• Subject: RE: CGI Fact Finding Mission (Need Input)
  • From: boldt@xxxxxxxxxx
  • Date: Thu, 18 Nov 1999 14:11:38 -0500



Brad wrote:
>>
>> Cookies are a controversial subject.  Some say they're
>> safe, but others point out that advertisers use them to
>> track the movements of people through the web.
>
>They are safe.  At least for now.  Who cares if they're tracking your
>movements.
>
>Its too bad that Cookies and JS get a bad name because people use it for
>stuff like this.  They're great tools.

I agree that they can be great tools if used properly.
Who cares if they track your movements through the web?
I for one.  I realize that North Americans are much less
concerned about privacy than, say, Europeans.  Privacy
laws are much more strict in Europe, and personally, I'd
like to see the same here.  Even if you set your browser
such that a web site can only see it's own cookies, since
one advertiser has about half the market cornered, that
one already can build up a pretty comprehensive database
of your activities and interests.  I, for one, am not
comfortable with that.

Regarding JavaScript, is it ever really necessary?  I
realize that the problems are caused largely by personal
web pages hosted by the free services, but often my spare
time web surfing takes me to those pages.  Whenever I
encounter a page that absolutely needs JavaScript, and I
really need to browse that site, I'll enable JavaScript
temporarily.  Ideally, I'd like to see a browser that
allowed me to selectively enable JavaScript for those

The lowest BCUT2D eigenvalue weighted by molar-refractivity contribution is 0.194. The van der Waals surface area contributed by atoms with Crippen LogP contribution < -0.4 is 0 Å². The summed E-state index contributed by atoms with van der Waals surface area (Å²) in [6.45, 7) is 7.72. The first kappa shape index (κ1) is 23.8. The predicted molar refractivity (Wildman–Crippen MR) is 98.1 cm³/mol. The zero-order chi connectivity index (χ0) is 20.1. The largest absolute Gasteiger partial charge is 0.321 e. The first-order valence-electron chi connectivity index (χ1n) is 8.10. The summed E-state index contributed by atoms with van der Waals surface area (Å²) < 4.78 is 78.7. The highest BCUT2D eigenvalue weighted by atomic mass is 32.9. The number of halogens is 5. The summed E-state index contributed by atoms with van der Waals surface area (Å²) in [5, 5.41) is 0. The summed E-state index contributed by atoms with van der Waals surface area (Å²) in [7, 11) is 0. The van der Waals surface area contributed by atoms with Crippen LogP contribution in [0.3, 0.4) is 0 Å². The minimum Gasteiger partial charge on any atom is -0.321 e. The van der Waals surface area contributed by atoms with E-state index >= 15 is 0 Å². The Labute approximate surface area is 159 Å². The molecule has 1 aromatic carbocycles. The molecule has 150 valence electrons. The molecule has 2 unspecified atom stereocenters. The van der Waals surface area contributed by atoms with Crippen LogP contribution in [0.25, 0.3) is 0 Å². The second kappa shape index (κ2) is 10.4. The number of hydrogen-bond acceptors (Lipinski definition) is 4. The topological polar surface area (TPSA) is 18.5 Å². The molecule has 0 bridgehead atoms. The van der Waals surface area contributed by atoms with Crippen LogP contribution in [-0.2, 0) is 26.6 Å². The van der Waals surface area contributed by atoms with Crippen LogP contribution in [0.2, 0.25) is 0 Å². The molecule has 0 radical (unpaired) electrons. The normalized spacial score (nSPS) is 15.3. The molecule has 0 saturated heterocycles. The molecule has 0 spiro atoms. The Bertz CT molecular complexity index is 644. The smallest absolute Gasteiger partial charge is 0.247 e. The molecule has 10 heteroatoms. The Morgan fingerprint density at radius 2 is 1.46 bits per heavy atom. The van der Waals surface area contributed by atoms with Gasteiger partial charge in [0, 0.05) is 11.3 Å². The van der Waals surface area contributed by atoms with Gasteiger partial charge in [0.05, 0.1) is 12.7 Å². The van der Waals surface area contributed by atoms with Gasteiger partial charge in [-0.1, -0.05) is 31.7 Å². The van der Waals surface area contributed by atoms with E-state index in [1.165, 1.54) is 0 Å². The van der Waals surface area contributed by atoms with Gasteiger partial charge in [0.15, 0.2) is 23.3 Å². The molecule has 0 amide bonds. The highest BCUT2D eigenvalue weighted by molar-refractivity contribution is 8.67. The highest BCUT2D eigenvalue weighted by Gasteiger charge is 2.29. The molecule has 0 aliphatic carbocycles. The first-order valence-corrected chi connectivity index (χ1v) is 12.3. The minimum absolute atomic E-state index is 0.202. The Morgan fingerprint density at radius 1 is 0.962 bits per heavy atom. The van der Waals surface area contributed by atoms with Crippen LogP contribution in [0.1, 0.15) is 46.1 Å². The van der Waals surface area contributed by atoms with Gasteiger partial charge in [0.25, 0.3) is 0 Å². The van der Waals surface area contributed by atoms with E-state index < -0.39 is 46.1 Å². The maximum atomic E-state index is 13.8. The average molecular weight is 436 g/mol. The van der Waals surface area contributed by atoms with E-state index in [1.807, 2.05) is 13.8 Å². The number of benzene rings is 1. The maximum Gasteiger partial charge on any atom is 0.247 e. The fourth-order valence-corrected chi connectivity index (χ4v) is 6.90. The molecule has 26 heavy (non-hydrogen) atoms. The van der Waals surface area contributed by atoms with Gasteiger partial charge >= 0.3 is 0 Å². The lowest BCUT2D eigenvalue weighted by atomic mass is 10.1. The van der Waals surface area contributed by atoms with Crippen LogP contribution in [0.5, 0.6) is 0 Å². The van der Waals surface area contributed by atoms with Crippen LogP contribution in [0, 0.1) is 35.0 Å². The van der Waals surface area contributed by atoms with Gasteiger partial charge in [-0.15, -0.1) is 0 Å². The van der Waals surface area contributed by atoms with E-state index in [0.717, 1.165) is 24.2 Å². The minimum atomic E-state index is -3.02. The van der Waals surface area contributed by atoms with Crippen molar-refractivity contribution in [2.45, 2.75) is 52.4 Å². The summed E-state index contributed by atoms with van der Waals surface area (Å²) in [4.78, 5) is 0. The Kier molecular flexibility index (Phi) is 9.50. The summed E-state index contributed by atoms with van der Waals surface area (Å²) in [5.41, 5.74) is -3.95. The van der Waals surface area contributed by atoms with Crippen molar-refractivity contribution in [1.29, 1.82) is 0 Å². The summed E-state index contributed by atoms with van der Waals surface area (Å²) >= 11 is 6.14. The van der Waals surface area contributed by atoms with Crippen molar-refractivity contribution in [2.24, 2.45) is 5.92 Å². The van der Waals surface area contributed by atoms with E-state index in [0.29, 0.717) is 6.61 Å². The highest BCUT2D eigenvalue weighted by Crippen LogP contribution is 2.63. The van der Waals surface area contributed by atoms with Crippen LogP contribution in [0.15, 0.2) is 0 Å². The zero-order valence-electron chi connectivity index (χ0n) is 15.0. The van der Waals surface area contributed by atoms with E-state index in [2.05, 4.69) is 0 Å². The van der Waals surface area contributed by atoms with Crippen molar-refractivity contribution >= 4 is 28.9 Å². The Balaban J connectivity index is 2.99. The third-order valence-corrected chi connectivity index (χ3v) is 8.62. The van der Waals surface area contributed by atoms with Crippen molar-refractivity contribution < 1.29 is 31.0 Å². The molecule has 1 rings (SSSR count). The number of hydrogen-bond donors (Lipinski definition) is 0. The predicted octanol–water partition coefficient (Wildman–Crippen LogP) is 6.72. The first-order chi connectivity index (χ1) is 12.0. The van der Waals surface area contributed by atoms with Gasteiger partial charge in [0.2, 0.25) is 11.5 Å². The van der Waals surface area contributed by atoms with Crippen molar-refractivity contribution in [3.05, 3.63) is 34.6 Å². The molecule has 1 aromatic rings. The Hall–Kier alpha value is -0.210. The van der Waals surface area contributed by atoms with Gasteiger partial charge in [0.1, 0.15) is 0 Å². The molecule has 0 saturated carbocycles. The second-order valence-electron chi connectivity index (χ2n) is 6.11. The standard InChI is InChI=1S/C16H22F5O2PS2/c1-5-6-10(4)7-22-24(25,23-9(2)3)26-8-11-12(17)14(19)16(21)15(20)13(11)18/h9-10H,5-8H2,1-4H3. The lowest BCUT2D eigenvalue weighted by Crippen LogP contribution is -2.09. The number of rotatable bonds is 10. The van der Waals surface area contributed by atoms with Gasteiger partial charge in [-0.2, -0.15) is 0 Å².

sites I regularly visit that require it.

You pointed out that JavaScript can be used to verify
input before being sent to the server.  Does that mean
you have no input verification on the server side?  If
so, are you not concerned about crackers sending faulty
or malicious data directly to your server?  Even if you
put some verification on the client side, you still have
to verify data on the server side anyways.

My main point is that when designing a web page, you
should never make any assumptions about the capabilities
of the browser, including support for cookies, Java, and
JavaScript.

(Actually, one of the reasons I have JavaScript disabled
on my browser here at work is that I often get error
messages popping up!)

>If you're not accessing DBs, sure, use Perl.  I agree it never hurts to
>learn other languages.  but for every language that I know, as long as my
>company's data resides in PFs on the AS/400, I have yet to find a tool
that
>will work as well as RPG.  The other languages are simply to say that I
know
>them, and I rarely use them.  ie, RPG is a screwdriver for the screw we
call
>DB/400.  Java, Perl, etc. etc. are hammers.

I agree that RPG is best for DB access.  Perhaps the
ideal web application model on the AS/400 uses a
combination of different languages - RPG for the DB
access, and server-side Java for the web page
construction.  In other words, separate out the
business logic from the user interface logic.

Cheers!  Hans

Hans Boldt, ILE RPG Development, IBM Toronto Lab, boldt@ca.ibm.com


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